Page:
img Tags and “Embedding” Media in Twine

{ Images and Twine } { How To Put an Image in Twine } { Embedding Things }

Twine is, at its heart, a textual medium. This is even more true in Twine 2.x in the Hawthorne story format. It abstracts away most of the HTML and CSS, and that can be a good thing. Yet, if you'd like to include digital material in your story, Hawthorne makes that kind of a pain. Here are step-by-step instructions for including images, and a slightly more abstracted set of instructions for including a YouTube video.

Images and Twine

First things first, however. Twine parses not only Hawthorne's TwineScript, but also any HTML, CSS, and JavaScript that's included in the story (i.e., in a passage). That means that if you want to make a word bold, you can include strong tags around that word. The most important tag we want to include non-text elements is the image tag, img. There are many other ways to include this sort of content, including iframe and embed, although you won't have to understand how those work to put, say, a YouTube video in your Twine story.

The most straightforward way, conceptually, to include an image, would be to use an img tag. The way you do this is really, really easy:

<img src="filename.jpg"> The filename.jpg that you include, here, has to specify not only the filename but also the location of the file. That's usually done relatively. If the image and the html file are in the same folder, no problem! Everything works. But where are your Twine files?

In Twine 2.x, the Twine story you're working on doesn't exist as an easily accessible file until you export the story to HTML. So if you have a Twine story exported as an HTML file, and an image in the same folder as that file, images will work. But while you're actually writing the story, Twine hides the HTML file from you in the bowels of your browser's filesystem. If you're using a local copy of Twine, you can put an image file in there, but that's inconvenient and inelegant.

The much easier and more elegant solution is to put an image on the web. An img tag can take a web address of an image. Say you put this in a Twine passage:

<img src=""> What you'll see is this:

It's still hosted at, which is the Guardian's image host. So if you want to use other folks' images, you can use Google image search or something similar to find, say, pictures of the Beatles. If, however, you want to use your own images, you'll need to find a place for those images to live on the intertubes. Enter imgur (pronounced “imager”).

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How to Put an Image in Twine via imgur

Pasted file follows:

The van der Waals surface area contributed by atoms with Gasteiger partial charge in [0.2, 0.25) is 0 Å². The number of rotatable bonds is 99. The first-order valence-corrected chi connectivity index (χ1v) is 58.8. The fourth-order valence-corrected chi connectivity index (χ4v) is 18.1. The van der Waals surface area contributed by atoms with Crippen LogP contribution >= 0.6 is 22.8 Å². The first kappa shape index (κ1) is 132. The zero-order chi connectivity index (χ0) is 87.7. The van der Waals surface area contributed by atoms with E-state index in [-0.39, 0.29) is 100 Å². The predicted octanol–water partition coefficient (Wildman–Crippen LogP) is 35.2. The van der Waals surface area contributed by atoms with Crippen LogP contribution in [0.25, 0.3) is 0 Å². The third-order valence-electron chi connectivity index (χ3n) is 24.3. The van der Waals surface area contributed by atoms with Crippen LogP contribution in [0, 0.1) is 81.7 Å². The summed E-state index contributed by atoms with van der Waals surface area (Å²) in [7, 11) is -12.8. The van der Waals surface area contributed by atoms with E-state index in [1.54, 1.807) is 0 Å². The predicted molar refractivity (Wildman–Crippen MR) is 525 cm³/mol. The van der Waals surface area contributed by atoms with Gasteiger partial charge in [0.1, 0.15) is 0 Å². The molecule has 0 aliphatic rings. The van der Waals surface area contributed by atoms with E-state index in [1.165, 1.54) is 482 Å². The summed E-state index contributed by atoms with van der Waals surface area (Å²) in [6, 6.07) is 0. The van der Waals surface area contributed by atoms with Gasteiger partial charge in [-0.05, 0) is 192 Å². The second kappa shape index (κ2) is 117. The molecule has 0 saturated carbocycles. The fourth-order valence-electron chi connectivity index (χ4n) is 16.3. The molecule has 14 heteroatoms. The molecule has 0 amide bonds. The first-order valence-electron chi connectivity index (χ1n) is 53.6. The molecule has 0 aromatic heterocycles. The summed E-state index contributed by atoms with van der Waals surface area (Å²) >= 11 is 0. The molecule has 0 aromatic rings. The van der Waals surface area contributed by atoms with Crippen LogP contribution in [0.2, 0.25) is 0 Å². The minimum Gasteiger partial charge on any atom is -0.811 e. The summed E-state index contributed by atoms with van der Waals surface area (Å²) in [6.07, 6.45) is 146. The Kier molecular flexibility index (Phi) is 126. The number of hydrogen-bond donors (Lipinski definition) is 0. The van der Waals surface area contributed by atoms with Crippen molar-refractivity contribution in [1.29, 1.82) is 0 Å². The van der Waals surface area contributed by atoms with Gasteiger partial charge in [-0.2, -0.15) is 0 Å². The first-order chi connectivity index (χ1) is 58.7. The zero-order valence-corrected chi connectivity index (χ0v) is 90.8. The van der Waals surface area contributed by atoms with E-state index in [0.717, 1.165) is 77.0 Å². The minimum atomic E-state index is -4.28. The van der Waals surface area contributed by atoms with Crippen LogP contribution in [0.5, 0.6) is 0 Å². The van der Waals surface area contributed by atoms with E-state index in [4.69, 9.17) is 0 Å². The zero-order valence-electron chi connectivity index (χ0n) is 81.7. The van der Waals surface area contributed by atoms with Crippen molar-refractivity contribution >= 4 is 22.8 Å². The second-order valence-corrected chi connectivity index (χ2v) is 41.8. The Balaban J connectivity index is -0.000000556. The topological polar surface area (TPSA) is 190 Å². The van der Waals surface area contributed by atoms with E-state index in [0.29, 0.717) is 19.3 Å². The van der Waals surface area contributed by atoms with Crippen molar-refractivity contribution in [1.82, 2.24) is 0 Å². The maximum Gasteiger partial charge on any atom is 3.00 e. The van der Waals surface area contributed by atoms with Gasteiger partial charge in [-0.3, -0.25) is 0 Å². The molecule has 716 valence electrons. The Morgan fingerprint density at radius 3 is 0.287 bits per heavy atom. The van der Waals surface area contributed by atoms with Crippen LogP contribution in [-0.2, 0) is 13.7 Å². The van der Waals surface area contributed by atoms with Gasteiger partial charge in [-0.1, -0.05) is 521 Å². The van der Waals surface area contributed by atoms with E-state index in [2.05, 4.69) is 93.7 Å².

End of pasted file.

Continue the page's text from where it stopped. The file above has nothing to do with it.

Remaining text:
1. Go to imgur.
  2. Click on the big blue “upload images” button near the top left.
  3. Choose your file, drag it and drop it, paste it, whatever. You can add more than one.
  4. Click “upload images”—that's exactly what will happen.
  5. You'll see your image on imgur! On the left hand side, there are a series of different bits of code that point to the image. For Twine, you'll want the Direct Link. It'll look like this: When you click on that text, imgur will automatically select the whole link for you. Copy it.
  6. That's your own little corner of the intertubes, now. So in your Twine story, you can now use an img tag that points to imgur's servers, rather than some file floating somewhere around on your filesystem.
  7. In the Twine passage where you want the image to be displayed, you can now write the following code: <img src=""> Then, paste the direct link you copied from imgur between the quotation marks.
  8. View your story in debug or play mode: behold the sublime image of whatever it is you just uploaded to imgur.

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Embedding Things

If you want a video, or something a bit more advanced than an image, most such services will give you code to copy-and-paste that will embed a video (or other advanced media) in your page. For example, if you want to share a YouTube video, navigate to the video you want to include, click the “Share” button below the video—it has a little incomplete-triangular icon next to it. Below that, you'll see tabs for “Share,” “Embed,” and “Email.” Select Embed, and below that, you'll see a bunch of code that looks like this:

<iframe width="420" height="315" src="" frameborder="0" allowfullscreen></iframe>

Just copy-and-paste that code into your Twine, and what you'll get is this:

You won't have a deeply beautiful site with all sorts of bells and whistles, but this can get you very far indeed in terms of including more visually compelling media in your Twine stories.

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